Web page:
Growth in state gov't unsustainable
Gov. Dannel P. Malloy's failure to win stiffer concessions from state labor unions early in his term continues to plague his administration. It is the reason that Gov. Malloy and his fellow Democrats have again turned to the budgetary gimmicks for which he criticized his predecessor.
While not as egregious as some of the budget chicanery that took place before Gov. Malloy's arrival in office, the result is the same, it is only a matter of degree. If current spending and revenue trends play out, the governor and legislators who start working on the first state budget after the November election will face a $1.33 billion deficit before they begin. Projected revenues will fall 8 percent short of anticipated spending, according to the nonpartisan Office of Fiscal Analysis.
That would mean big tax increases, or spending cuts, or both. While not as bad as the roughly $3.5 billion deficit Gov. Malloy inherited, it's not good.
"A crisis is a terrible thing to waste," first noted economist Paul Romer in 2004. Gov. Malloy missed the opportunity provided by the crisis he arrived in office facing.
While he handed taxpayers a whopping tax increase, the administration did not come close to wringing out of the state labor unions the savings Gov. Malloy initially sought. And the governor gave back too much to obtain the concessions he did receive; promises of no layoffs and mandated pay raises through the end of his first term.
Budgets have steadily grown throughout Malloy's time in office. With agency mergers, improved efficiency and staff reductions through attrition, the growth in government spending slowed, but it continued.
Over the weekend the governor worked with fellow Democrats in control of the House and Senate to pass an amended $19 billion budget for the fiscal year that begins July 1, boosting spending 2.5 percent. It will be the last passed during the governor's first term and the one he must defend in running for re-election.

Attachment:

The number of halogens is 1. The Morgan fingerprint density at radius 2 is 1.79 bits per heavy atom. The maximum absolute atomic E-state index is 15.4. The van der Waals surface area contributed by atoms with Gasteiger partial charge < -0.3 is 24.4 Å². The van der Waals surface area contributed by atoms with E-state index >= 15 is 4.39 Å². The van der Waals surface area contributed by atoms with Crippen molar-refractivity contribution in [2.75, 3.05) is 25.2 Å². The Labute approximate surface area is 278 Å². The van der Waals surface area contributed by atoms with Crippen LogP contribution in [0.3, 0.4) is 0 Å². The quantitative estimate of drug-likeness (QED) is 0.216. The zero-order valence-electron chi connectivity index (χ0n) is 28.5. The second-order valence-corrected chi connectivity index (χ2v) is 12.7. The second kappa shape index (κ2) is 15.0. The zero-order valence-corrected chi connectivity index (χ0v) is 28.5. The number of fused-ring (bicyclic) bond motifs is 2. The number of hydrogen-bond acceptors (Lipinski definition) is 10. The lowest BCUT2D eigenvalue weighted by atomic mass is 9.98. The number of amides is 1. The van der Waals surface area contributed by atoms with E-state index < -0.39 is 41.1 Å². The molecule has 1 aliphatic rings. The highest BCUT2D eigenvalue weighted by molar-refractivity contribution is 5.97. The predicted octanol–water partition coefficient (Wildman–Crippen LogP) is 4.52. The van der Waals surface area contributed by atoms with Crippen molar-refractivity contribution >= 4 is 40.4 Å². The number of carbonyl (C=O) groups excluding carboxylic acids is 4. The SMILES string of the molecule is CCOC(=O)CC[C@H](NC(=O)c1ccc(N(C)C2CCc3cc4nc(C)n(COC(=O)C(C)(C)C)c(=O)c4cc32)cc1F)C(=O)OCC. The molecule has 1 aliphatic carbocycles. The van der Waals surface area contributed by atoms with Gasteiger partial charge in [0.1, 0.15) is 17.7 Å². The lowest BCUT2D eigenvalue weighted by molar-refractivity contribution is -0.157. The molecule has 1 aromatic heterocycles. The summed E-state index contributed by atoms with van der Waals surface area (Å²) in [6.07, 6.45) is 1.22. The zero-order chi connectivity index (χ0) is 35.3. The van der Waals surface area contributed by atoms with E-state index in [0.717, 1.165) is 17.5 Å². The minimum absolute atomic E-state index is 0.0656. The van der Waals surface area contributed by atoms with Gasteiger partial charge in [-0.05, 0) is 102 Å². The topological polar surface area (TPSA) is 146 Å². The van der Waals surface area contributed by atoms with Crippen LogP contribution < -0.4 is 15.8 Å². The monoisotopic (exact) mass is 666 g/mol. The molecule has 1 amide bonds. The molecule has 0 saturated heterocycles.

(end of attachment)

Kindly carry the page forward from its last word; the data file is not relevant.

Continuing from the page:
Gov. Malloy and Democratic lawmakers deserve credit for many of their budget priorities. The budget makes good on the governor's pledge to continue reforming education, with a $98 million education spending increase, a boost in state aid to local school districts, and increasing by 1,020 the number of young children enrolled in school readiness programs.
There is also $33 million in increased state aid for cities and towns on the municipal side of the budget. It maintains human-service program spending.
The budget, however, does not deal honestly with the fiscal realities the state faces. Because of disappointing tax revenue numbers, a $500 million surplus projected through the end of the fiscal year shrank to $43 million. More importantly for the budget under debate, a reduction in the tax revenue projections going forward created a $285 million hole in the budget Democrats were working on.
Rather than finding the spending cuts or, alternatively, tax increases, Democrats got creative.
The budget counts on recovering $75 million in delinquent taxes and Medicaid fraud, a dubious and convenient projection. It ignores Comptroller Kevin J. Lembo's projection that the state will need $52 million to cover a surge in retirements in the Department of Corrections.
As the Connecticut Mirror notes, it also sweeps $32 million from the tobacco lawsuit settlement fund; from this year's small surplus; and from reserves intended to complete the conversion to Generally Accepted Accounting Principles, a Malloy campaign promise.
The budget passed both the House and Senate on largely party-line votes. Rep. Edward Moukawsher of Groton was one of only a few Democrats to vote in opposition.
He noted - quite correctly - that the budget passed is not sustainable.
The editorial board is composed of the publisher and four journalists of varied editing and reporting backgrounds. The board's discussions and information gained from its meetings with political, civic, and business leaders drive the institutional voice of The Day, as expressed in its editorials. The editorial department operates separately from the newsroom.
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